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The New American ServitudePolitical Belonging among African Immigrant Home Care Workers$
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Caiti Coe

Print publication date: 2019

Print ISBN-13: 9781479831012

Published to NYU Press Scholarship Online: September 2019

DOI: 10.18574/nyu/9781479831012.001.0001

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PRINTED FROM NYU Press SCHOLARSHIP ONLINE (www.nyu.universitypressscholarship.com). (c) Copyright University of NYU Press Press, 2020. All Rights Reserved. An individual user may print out a PDF of a single chapter of a monograph in NYSO for personal use.date: 25 May 2020

Stories of Servitude

Stories of Servitude

Racial Slurs, Humiliating Insults, and the Exercise of Power

Chapter:
(p.86) 2 Stories of Servitude
Source:
The New American Servitude
Author(s):

Cati Coe

Publisher:
NYU Press
DOI:10.18574/nyu/9781479831012.003.0005

Most of the African research participants in northern New Jersey and the Washington DC metropolitan area told stories of deliberate humiliation or diminishment in which their place of origin or Blackness was used against them. Through these interactions and stories about these interactions, African care workers were becoming familiar with American racial categories, in which they were Black, mixed in with stereotypes about Africans as non-human and about immigrants stealing jobs from citizens. These insults incorporated them into American racial categories as “Blacks” and “people of color,” social categories of person that made little sense in their home countries. As a result, African care workers were becoming more sensitive to the experiences of African-Americans. Care workers take stories of racism to be paradigmatic of their experiences in the United States.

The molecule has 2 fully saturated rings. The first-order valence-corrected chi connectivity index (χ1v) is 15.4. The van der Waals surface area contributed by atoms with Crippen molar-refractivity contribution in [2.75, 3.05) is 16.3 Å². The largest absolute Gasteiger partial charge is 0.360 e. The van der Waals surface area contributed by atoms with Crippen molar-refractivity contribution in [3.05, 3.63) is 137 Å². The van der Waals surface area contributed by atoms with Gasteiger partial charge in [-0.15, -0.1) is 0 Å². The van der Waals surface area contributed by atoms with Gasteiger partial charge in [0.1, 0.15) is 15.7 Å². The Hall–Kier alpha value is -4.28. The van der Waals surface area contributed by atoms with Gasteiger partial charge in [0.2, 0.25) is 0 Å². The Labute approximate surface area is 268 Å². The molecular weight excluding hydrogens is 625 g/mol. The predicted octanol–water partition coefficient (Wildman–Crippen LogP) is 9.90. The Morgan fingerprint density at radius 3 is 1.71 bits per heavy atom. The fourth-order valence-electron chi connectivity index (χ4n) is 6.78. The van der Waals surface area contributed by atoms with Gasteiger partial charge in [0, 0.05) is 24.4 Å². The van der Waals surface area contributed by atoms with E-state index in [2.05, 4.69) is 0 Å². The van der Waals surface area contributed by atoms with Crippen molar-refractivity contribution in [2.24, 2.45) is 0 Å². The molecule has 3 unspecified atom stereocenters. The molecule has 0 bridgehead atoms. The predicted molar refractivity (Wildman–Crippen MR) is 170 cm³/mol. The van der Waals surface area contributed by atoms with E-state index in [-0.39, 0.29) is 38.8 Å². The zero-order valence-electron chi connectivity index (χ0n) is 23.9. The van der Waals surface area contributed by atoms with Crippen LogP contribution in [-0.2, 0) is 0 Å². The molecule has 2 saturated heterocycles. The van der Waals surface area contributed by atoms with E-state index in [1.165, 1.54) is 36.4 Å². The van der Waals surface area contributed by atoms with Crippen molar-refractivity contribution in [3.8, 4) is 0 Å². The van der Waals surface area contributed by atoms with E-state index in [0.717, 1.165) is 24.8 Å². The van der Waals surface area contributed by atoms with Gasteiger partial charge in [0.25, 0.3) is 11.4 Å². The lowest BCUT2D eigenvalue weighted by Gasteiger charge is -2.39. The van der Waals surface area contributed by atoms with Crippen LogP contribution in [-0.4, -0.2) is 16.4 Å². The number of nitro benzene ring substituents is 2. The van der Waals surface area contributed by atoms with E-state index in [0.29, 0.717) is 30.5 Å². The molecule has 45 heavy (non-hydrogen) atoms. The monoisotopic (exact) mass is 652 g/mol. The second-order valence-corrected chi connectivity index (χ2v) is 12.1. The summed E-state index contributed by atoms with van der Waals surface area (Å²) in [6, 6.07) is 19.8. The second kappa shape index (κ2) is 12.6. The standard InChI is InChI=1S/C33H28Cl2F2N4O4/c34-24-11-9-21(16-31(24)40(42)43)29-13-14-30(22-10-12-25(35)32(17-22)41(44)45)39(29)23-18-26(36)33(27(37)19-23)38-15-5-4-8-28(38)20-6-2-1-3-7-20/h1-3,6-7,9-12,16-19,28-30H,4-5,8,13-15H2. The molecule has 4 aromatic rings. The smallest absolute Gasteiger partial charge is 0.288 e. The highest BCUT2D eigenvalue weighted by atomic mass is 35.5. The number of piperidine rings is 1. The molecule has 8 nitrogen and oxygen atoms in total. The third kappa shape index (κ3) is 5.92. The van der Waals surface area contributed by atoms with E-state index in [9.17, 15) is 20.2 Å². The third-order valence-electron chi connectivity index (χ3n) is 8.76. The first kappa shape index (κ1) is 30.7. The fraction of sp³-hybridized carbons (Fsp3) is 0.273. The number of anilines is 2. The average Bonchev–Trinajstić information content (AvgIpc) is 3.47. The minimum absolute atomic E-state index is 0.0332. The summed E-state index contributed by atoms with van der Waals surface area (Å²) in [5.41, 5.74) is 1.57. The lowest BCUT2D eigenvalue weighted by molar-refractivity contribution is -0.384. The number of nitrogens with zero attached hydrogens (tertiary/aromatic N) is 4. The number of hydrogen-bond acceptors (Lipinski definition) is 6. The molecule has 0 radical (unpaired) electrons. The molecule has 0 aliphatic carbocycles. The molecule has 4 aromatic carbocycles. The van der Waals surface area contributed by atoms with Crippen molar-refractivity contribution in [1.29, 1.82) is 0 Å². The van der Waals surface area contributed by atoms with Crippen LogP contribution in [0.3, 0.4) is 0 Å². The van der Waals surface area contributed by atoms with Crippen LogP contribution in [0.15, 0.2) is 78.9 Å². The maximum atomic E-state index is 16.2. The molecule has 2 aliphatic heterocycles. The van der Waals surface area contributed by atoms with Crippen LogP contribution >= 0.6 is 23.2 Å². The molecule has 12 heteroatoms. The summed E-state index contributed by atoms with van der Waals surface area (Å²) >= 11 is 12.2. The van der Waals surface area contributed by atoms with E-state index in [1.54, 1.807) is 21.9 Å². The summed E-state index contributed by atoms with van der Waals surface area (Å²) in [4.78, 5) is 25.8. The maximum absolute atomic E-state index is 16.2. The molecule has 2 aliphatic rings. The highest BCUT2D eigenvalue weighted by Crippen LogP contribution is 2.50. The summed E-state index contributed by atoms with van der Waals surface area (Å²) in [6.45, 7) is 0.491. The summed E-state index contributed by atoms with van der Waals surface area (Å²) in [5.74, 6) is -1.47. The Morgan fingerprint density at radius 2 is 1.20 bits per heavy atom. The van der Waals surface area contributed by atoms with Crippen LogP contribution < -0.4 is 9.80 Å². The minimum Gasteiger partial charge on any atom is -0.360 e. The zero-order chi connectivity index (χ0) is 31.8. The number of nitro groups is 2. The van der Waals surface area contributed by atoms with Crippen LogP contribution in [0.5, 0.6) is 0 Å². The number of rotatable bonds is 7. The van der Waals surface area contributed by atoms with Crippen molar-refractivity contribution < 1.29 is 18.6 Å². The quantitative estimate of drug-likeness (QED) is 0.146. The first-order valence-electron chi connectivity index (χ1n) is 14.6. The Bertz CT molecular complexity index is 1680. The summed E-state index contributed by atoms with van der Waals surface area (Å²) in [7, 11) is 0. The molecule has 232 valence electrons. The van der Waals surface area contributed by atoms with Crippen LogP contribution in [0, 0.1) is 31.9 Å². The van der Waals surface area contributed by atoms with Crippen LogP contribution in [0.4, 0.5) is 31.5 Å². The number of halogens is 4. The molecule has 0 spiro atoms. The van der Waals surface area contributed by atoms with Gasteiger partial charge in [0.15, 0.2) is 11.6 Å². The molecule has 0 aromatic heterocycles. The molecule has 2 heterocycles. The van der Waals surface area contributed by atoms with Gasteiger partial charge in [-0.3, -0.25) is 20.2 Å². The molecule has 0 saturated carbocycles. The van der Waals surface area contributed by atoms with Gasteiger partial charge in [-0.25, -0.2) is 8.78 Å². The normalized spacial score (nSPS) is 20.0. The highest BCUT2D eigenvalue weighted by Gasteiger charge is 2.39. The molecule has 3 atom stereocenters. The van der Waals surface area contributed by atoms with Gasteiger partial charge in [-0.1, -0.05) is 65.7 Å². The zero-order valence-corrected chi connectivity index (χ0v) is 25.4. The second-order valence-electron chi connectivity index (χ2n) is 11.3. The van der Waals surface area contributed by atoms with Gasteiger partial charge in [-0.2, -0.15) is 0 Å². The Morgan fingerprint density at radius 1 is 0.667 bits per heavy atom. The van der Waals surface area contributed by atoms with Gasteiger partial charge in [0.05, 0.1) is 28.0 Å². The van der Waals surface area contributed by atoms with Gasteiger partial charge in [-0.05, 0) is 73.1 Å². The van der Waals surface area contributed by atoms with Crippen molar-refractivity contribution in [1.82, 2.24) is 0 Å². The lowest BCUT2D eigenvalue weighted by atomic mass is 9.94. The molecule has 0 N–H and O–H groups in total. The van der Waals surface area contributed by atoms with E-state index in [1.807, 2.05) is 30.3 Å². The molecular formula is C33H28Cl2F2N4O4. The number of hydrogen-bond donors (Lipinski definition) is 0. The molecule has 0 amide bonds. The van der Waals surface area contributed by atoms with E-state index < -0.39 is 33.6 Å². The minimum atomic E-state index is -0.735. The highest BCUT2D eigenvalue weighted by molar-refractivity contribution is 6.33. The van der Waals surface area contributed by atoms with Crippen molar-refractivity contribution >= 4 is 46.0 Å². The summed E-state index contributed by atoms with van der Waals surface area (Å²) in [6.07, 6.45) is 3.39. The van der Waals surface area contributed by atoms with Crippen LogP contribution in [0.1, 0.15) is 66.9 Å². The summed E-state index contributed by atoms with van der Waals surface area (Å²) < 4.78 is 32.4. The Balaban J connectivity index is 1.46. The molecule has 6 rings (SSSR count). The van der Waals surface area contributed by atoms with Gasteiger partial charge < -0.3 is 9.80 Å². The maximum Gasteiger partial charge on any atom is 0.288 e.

Keywords:   racialization, dignity, humiliation, domestic service, slavery, belonging, exit, voice

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